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Week Under Review: Why Roger Goodell should settle with Tom Brady

What if Roger Goodell, now clearly in the driver’s seat, changed his mind and settled with Tom Brady?

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The day before Roger Goodell temporarily died on Twitter this week, he attended Jim Kelly's golf tournament where he answered a question about the D-word. No, the NFL does not plan on engaging in settlement talks with Tom Brady over Deflategate, Goodell said to a reporter.

It makes perfect sense on the surface. The league has incurred about $25 billion in legal fees for the privilege of finally finding a judges’ panel to rule that, yes, Article 46 of the Collective Bargaining Agreement gives the commissioner the authority to discipline at will. Barring a successful appeal by Tom Brady—which has the slimmest chance of even being heard—the NFL won. They have the power. They have the legal precedent. All that integrity of the game nonsense? Please. Ask 5 different people what Brady actually did and you could easily get 5 different responses. Culpability is irrelevant at this point. Despite the fact that Tom Brady was suspended for something that we can’t describe with certainty but can unequivocally say did not alter the outcome of the 2014 AFC Championship, was never proven, and that stripped his right to due process along the way, Brady is likely to serve a four-game suspension to start the season.

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Roger Goodell is the all-mighty, all-powerful commissioner and Tom Brady is an NFL player whose union bargained all his rights, a helpless mortal. Message sent.

But what if the narrative of this saga concluded in a stunning finale? What if Goodell, now clearly in the driver’s seat, changed his mind and settled with Brady? Give a little. A four-game suspension cut to two. Just think about it.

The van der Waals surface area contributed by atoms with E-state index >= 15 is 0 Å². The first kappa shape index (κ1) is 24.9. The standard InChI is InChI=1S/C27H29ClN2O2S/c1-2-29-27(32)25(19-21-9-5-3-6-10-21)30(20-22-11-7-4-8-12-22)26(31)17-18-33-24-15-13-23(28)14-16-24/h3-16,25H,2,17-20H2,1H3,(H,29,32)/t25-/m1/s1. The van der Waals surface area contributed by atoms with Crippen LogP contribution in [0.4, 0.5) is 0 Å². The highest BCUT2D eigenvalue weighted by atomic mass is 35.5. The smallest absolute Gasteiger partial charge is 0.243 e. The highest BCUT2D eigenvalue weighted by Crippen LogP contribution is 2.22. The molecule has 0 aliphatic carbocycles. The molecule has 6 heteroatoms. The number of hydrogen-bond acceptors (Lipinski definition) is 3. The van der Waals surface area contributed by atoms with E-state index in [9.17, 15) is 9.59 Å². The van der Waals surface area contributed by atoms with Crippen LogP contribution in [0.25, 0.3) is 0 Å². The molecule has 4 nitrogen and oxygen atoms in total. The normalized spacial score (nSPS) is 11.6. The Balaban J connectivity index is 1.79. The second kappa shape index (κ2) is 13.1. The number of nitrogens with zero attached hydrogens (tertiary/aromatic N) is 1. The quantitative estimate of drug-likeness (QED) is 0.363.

Settlement talks have ensued in this case before, when there was a legitimate question about the reach of Goodell’s disciplinary powers. The NFL stood its ground and the commissioner’s power to punish the league’s players has only become more validated. Now the NFL holds all the cards while waiting for the minute possibility that the U.S. Court of Appeals for the Second Circuit rehears this case. Conventional wisdom would suggest that if Goodell was unwilling to settle while in a weaker position, he certainly won’t settle now.

But he should.

A settlement would not equal the cemented, rousing victory that would come once Brady’s appeal options vanish. For some, a settlement would be viewed as a veiled admission of fault, or doubt in the strength of their legal arguments.

What action will the NFL take after the hack of its Twitter account?

But the league could easily frame the messaging in reality: enough is enough. Let’s end this sideshow with a two-game agreement and get back to football.

Furthermore, like anybody so rooted in its perceived righteousness that it is willing to alter the core accusation just to find a path to victory, the NFL has an incredible credibility problem that far outweighs whether or not Brady plays an extra 16 quarters of football.

Owners, players, fans, or virtually anyone with a functioning brain aside from big firm lawyers want this saga to end. The tentacles of issues run deep for the NFL right now, but perhaps nothing has defined its interventionist, hardheaded mentality and misguided priorities like this case.